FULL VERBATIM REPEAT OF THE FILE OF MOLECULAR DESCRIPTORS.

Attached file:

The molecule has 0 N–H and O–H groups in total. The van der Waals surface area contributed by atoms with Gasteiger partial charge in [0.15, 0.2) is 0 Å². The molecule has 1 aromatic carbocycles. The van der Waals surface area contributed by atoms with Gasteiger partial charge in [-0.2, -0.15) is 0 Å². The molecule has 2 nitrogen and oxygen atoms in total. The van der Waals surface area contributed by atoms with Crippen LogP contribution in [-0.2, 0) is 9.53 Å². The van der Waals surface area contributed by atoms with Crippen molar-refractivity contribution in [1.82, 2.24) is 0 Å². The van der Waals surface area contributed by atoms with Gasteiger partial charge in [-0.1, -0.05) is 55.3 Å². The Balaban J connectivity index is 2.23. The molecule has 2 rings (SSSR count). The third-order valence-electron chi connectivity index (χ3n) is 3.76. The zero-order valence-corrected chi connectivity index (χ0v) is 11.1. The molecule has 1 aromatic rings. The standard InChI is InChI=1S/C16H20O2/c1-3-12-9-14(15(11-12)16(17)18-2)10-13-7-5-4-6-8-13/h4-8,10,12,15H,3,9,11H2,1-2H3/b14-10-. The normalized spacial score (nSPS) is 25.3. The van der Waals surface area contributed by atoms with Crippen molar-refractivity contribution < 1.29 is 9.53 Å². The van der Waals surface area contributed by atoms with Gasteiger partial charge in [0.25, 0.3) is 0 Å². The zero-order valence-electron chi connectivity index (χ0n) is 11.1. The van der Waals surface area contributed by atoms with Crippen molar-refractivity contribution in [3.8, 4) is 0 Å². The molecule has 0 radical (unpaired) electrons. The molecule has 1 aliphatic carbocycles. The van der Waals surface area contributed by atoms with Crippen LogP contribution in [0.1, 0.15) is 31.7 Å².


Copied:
The molecule has 0 N–H and O–H groups in total. The van der Waals surface area contributed by atoms with Gasteiger partial charge in [0.15, 0.2) is 0 Å². The molecule has 1 aromatic carbocycles. The van der Waals surface area contributed by atoms with Gasteiger partial charge in [-0.2, -0.15) is 0 Å². The molecule has 2 nitrogen and oxygen atoms in total. The van der Waals surface area contributed by atoms with Crippen LogP contribution in [-0.2, 0) is 9.53 Å². The van der Waals surface area contributed by atoms with Crippen molar-refractivity contribution in [1.82, 2.24) is 0 Å². The van der Waals surface area contributed by atoms with Gasteiger partial charge in [-0.1, -0.05) is 55.3 Å². The Balaban J connectivity index is 2.23. The molecule has 2 rings (SSSR count). The third-order valence-electron chi connectivity index (χ3n) is 3.76. The zero-order valence-corrected chi connectivity index (χ0v) is 11.1. The molecule has 1 aromatic rings. The standard InChI is InChI=1S/C16H20O2/c1-3-12-9-14(15(11-12)16(17)18-2)10-13-7-5-4-6-8-13/h4-8,10,12,15H,3,9,11H2,1-2H3/b14-10-. The normalized spacial score (nSPS) is 25.3. The van der Waals surface area contributed by atoms with Crippen molar-refractivity contribution < 1.29 is 9.53 Å². The van der Waals surface area contributed by atoms with Gasteiger partial charge in [0.25, 0.3) is 0 Å². The zero-order valence-electron chi connectivity index (χ0n) is 11.1. The van der Waals surface area contributed by atoms with Crippen molar-refractivity contribution in [3.8, 4) is 0 Å². The molecule has 0 radical (unpaired) electrons. The molecule has 1 aliphatic carbocycles. The van der Waals surface area contributed by atoms with Crippen LogP contribution in [0.1, 0.15) is 31.7 Å².